In another bizarre day of FIA administrating, the stewards failed to reach a swift decision, inexcusably delaying the decision until the following day, The Sun’s Ben Hunt reported.

Verstappen is facing a potential five-place grid penalty — a precedent set for similar, more clear-cut cases of drivers ignoring double yellows.

If that occurs Verstappen would start seventh; with Hamilton on pole, the Brit would have the chance to regain the championship lead; it’s currently leaning 14 points Verstappen’s way.

Formula 1 TV captures the moment double yellow flags are waved as Max Verstappen completes his flying lap.Source: Twitter

Verstappen’s case is far from clear cut, however.

At different times of the TV replays Verstappen’s on-board camera showed the official FIA directive had not registered on his control screen. There are also suggestions a green flag could also be seen on the other side of the track — indicating it was safe for Verstappen to continue his lap without slowing down.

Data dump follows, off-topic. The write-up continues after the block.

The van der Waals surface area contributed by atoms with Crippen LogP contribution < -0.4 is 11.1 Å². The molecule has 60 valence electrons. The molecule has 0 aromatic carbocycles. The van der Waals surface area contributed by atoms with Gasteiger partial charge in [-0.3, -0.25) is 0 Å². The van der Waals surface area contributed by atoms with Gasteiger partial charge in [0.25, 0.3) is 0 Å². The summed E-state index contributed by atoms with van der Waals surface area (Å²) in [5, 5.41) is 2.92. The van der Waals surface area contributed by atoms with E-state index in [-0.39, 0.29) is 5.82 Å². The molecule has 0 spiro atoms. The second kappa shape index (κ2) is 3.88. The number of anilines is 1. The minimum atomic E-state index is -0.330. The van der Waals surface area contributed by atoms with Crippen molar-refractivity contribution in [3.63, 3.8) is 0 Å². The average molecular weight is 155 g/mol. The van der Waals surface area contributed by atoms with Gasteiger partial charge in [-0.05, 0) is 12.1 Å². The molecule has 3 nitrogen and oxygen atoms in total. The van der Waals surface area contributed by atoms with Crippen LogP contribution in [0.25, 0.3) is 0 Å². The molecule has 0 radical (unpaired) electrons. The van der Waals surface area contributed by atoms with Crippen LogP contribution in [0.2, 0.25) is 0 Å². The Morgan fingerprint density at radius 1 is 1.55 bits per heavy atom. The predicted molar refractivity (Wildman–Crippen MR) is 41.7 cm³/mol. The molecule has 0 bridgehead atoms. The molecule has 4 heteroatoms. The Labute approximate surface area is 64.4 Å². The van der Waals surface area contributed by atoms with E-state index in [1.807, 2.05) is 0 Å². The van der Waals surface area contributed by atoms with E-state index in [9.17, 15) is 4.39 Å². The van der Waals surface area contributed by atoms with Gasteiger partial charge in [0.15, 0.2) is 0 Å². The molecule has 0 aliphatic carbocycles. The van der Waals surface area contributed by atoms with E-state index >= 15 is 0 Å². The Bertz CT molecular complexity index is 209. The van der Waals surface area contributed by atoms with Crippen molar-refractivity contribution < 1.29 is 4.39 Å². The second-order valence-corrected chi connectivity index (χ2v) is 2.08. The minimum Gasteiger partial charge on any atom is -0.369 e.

Valtteri Bottas and Carlos Sainz are also facing potential grid penalties.

Even more concerning for Verstappen is Hamilton’s Mercedes again showed absolute dominance in qualifying to finish almost half a second clear of the rest of the field.

His flying lap time of 1min 20.827 that clinched Qatar’s first ever pole position proved way beyond Verstappen, who was 0.455sec slower.

“That last lap was beautiful. It was a really sweet lap. This track is amazing to drive. Woo, it felt good!” he tweeted.

Hamilton’s teammate Valtteri Bottas posted the third quickest time under floodlights at the Losail circuit to fill the second row with Pierre Gasly for Alpha Tauri.

Max Verstappen may be penalised. (Photo by Mark Thompson/Getty Images)Source: Getty Images

Mercedes were handed an unexpected potential advantage in their titanic title battle with Red Bull after Verstappen’s teammate Sergio Perez failed to make it to the Q3 top 10 shootout.